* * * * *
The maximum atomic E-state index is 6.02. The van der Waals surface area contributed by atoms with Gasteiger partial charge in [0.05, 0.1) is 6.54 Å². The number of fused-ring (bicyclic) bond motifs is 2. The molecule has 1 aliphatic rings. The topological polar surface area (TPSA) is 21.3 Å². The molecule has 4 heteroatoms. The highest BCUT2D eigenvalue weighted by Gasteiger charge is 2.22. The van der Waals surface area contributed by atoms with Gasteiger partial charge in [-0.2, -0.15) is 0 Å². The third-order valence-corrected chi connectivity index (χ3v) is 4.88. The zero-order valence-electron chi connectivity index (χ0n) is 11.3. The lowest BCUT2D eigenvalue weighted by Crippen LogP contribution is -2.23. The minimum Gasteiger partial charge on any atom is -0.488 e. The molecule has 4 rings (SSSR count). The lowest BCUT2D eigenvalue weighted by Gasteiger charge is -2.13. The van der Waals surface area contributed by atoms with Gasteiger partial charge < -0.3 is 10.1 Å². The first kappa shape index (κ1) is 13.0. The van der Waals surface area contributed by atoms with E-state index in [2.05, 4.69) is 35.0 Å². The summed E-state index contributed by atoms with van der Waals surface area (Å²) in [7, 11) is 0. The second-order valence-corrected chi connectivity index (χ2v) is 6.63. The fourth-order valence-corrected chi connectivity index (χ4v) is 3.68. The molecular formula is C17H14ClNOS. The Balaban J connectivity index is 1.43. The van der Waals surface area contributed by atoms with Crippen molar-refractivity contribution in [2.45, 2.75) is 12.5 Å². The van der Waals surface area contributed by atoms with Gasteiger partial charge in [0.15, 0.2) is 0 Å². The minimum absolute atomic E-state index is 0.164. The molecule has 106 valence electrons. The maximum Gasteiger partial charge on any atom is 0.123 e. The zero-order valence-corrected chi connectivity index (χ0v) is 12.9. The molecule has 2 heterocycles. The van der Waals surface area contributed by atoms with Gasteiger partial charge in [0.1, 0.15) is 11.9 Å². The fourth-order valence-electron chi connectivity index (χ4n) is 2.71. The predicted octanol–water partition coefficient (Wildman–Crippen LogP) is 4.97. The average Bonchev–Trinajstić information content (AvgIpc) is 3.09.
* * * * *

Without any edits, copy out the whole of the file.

The maximum atomic E-state index is 6.02. The van der Waals surface area contributed by atoms with Gasteiger partial charge in [0.05, 0.1) is 6.54 Å². The number of fused-ring (bicyclic) bond motifs is 2. The molecule has 1 aliphatic rings. The topological polar surface area (TPSA) is 21.3 Å². The molecule has 4 heteroatoms. The highest BCUT2D eigenvalue weighted by Gasteiger charge is 2.22. The van der Waals surface area contributed by atoms with Gasteiger partial charge in [-0.2, -0.15) is 0 Å². The third-order valence-corrected chi connectivity index (χ3v) is 4.88. The zero-order valence-electron chi connectivity index (χ0n) is 11.3. The lowest BCUT2D eigenvalue weighted by Crippen LogP contribution is -2.23. The minimum Gasteiger partial charge on any atom is -0.488 e. The molecule has 4 rings (SSSR count). The lowest BCUT2D eigenvalue weighted by Gasteiger charge is -2.13. The van der Waals surface area contributed by atoms with Gasteiger partial charge < -0.3 is 10.1 Å². The first kappa shape index (κ1) is 13.0. The van der Waals surface area contributed by atoms with E-state index in [2.05, 4.69) is 35.0 Å². The summed E-state index contributed by atoms with van der Waals surface area (Å²) in [7, 11) is 0. The second-order valence-corrected chi connectivity index (χ2v) is 6.63. The fourth-order valence-corrected chi connectivity index (χ4v) is 3.68. The molecular formula is C17H14ClNOS. The Balaban J connectivity index is 1.43. The van der Waals surface area contributed by atoms with Crippen molar-refractivity contribution in [2.45, 2.75) is 12.5 Å². The van der Waals surface area contributed by atoms with Gasteiger partial charge in [0.15, 0.2) is 0 Å². The minimum absolute atomic E-state index is 0.164. The molecule has 106 valence electrons. The maximum Gasteiger partial charge on any atom is 0.123 e. The zero-order valence-corrected chi connectivity index (χ0v) is 12.9. The molecule has 2 heterocycles. The van der Waals surface area contributed by atoms with Gasteiger partial charge in [0.1, 0.15) is 11.9 Å². The fourth-order valence-electron chi connectivity index (χ4n) is 2.71. The predicted octanol–water partition coefficient (Wildman–Crippen LogP) is 4.97. The average Bonchev–Trinajstić information content (AvgIpc) is 3.09.